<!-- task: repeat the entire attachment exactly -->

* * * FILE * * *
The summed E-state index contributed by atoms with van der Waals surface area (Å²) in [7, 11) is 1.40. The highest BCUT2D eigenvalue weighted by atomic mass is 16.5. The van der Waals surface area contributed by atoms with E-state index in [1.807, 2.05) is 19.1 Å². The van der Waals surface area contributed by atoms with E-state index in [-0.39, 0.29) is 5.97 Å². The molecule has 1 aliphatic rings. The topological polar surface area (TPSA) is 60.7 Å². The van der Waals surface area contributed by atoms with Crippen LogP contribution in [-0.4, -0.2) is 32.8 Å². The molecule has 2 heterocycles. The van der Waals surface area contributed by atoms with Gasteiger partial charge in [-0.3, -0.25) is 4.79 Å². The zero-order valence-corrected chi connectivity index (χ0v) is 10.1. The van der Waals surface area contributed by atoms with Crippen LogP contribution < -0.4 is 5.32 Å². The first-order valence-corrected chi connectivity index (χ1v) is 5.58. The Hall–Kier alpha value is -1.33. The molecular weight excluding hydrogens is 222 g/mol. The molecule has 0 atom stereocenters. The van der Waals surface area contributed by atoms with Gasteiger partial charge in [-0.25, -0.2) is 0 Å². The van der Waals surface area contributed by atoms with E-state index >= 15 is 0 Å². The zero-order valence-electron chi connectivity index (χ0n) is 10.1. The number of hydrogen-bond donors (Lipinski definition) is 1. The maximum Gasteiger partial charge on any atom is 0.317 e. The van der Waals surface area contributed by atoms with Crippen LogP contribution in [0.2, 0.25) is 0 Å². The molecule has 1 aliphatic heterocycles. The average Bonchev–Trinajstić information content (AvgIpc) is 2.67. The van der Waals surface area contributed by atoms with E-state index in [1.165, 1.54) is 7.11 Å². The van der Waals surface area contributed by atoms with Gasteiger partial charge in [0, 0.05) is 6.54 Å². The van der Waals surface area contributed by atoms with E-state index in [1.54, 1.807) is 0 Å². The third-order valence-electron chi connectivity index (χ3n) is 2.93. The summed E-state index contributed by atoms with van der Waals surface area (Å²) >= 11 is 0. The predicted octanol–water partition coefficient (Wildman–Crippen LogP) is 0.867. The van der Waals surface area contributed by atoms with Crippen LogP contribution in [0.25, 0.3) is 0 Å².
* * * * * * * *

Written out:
The summed E-state index contributed by atoms with van der Waals surface area (Å²) in [7, 11) is 1.40. The highest BCUT2D eigenvalue weighted by atomic mass is 16.5. The van der Waals surface area contributed by atoms with E-state index in [1.807, 2.05) is 19.1 Å². The van der Waals surface area contributed by atoms with E-state index in [-0.39, 0.29) is 5.97 Å². The molecule has 1 aliphatic rings. The topological polar surface area (TPSA) is 60.7 Å². The van der Waals surface area contributed by atoms with Crippen LogP contribution in [-0.4, -0.2) is 32.8 Å². The molecule has 2 heterocycles. The van der Waals surface area contributed by atoms with Gasteiger partial charge in [-0.3, -0.25) is 4.79 Å². The zero-order valence-corrected chi connectivity index (χ0v) is 10.1. The van der Waals surface area contributed by atoms with Crippen LogP contribution < -0.4 is 5.32 Å². The first-order valence-corrected chi connectivity index (χ1v) is 5.58. The Hall–Kier alpha value is -1.33. The molecular weight excluding hydrogens is 222 g/mol. The molecule has 0 atom stereocenters. The van der Waals surface area contributed by atoms with Gasteiger partial charge in [-0.25, -0.2) is 0 Å². The van der Waals surface area contributed by atoms with E-state index >= 15 is 0 Å². The zero-order valence-electron chi connectivity index (χ0n) is 10.1. The number of hydrogen-bond donors (Lipinski definition) is 1. The maximum Gasteiger partial charge on any atom is 0.317 e. The van der Waals surface area contributed by atoms with Crippen LogP contribution in [0.2, 0.25) is 0 Å². The molecule has 1 aliphatic heterocycles. The average Bonchev–Trinajstić information content (AvgIpc) is 2.67. The van der Waals surface area contributed by atoms with E-state index in [1.165, 1.54) is 7.11 Å². The van der Waals surface area contributed by atoms with Gasteiger partial charge in [0, 0.05) is 6.54 Å². The van der Waals surface area contributed by atoms with E-state index in [1.54, 1.807) is 0 Å². The third-order valence-electron chi connectivity index (χ3n) is 2.93. The summed E-state index contributed by atoms with van der Waals surface area (Å²) >= 11 is 0. The predicted octanol–water partition coefficient (Wildman–Crippen LogP) is 0.867. The van der Waals surface area contributed by atoms with Crippen LogP contribution in [0.25, 0.3) is 0 Å².